The Learning Curve & Technology

I had a discussion with co-workers today regarding the state of education.  Last week on my morning trek after the gym to enjoy my first coffee of the day, I got into a conversation with a couple of regulars that I see quite often.  Richard is a retired school teacher.  I mentioned an ad that I saw on TV promoting the latest iPad or something along those lines where a young woman looks at the camera smiling and says, “I learned how to type before I learned how to read.”

The statement doesn’t make much in the way of sense, now does it?  How can you type if you don’t know what words you are creating?  If you are telling me that you simply knew how to bang away on the keys, okay.  That does not mean you necessarily know how to type.  Understanding the language and typing go hand in hand I would think.

In any case Richard informed me that in Calgary,  Alberta he had heard that they were looking at removing the courses for Elementary students to learn conventional hand writing skills and spelling.  All of this is now readily available via the internet and computer programs.  Why teach the conventional method?

This saddened me to some degree.  Having gone to school and learned the traditional way and then being introduced to the computer age as well as having a daughter who was attending school as computers were first being introduced,  I really believe we need to offer our students all options.  Being a writer, one of the things I love is writing long hand.  I get caught up in it.  The flow of thought erupting onto the page, the creative process forming new thoughts, new ideas and new angles.  The story blossoming in the grey matter and being transferred rapidly to the page.

One co-worker, who is an architect, said it is much the same with drawing.  There is a connect to the creative process that just does not happen when sitting at a keyboard.  I can say with all honesty that I am transported to a very different mind frame when I am writing long hand.

So my question is just because we have the technology to tell a child if their spelling is correct or not and the use of hand writing seems somehow archaic, should we not still provide them with these skills?  If all electrical power ceased to exist, then what?  When a child is learning these skills their brain is developing certain cognitive reasoning abilities.  Neuro pathways are forming and a deeper understanding of the language is evolving.

We now have serious issues regarding plagiarism and cheating on essays and exams on the university level.  There are actually companies out there that will in fact do the student’s paper for them, at a cost of course.  But what is the cost of  handing out degrees to young people who have not earned them.  And they are going out into the workplace to do what with it?

When I was younger there was something extremely gratifying once the teacher gave us a book report to do, or a project to work on. Going up to the local library to do research is something I really looked forward to.  I used to love using the encyclopaedia, of using reference materials that were listed.  The process of developing a report into a cohesive piece of  literature that addressed the topic at hand was something that gave me an inordinate amount of skills.  I learned how to do research, how to take notes, how to give structure to the piece of work I was developing and how to manage time, etc.  And we were graded on all of these factors as well.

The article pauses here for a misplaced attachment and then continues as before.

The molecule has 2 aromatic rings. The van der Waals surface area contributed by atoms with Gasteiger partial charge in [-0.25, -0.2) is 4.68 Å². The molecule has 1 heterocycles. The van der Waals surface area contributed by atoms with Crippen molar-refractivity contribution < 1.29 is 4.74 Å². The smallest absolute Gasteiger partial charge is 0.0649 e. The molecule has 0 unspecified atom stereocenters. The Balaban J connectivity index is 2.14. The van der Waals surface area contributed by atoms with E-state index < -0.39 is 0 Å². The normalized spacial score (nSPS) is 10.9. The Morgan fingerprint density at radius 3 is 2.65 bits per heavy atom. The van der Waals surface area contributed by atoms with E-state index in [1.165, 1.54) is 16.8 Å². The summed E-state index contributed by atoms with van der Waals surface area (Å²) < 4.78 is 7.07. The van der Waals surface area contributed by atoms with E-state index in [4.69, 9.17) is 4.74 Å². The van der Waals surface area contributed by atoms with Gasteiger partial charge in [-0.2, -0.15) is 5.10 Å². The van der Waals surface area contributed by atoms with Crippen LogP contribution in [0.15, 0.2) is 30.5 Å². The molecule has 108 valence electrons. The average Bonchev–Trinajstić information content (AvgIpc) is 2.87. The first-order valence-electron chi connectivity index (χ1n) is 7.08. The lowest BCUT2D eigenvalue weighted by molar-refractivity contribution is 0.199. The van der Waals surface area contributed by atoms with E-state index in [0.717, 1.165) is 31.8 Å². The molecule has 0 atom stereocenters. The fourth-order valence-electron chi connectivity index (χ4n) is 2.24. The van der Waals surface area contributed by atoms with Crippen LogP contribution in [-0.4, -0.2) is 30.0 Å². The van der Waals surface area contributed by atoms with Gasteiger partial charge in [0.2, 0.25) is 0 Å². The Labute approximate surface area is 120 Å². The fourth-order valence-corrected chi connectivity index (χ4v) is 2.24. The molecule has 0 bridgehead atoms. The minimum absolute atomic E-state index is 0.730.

Now everything is available at the touch of a button.  No need to think through your timeline for this.  No thought about presentation as templates are available freely for just about everything.  No worries about neat handwriting as everything is typed into a word document then printed off.  No need to check spelling as we have spelling and grammar check built into our program.  If we want to add graphics to the cover page we can download any number of ready-made graphics, or if we are savvy enough, we can create our own.

I’m not saying that having this technology is a bad thing.  I just feel that students should be provided with all the tools that are available and handwriting and spelling in the conventional manner I believe is a skill everyone should be taught.  One of my co-workers told me about her seven-year old daughter who is learning to ‘surf the net’ at school as it is now as part of the curriculum.

Perhaps I am being a little old-fashioned, but I know the benefits of technology as well as conventional education and not giving all of this to the next generation somehow seems like a rip-off to me.  There is something that is almost magical that happens when I am writing longhand and I am in the zone.  The creative process is stimulated in a way that does not occur in the same manner when I am sitting at my keyboard.

I do hope these methods will continue to be afforded to students and that the creative process will continue to evolve and flourish in them.

Have a great weekend everyone!


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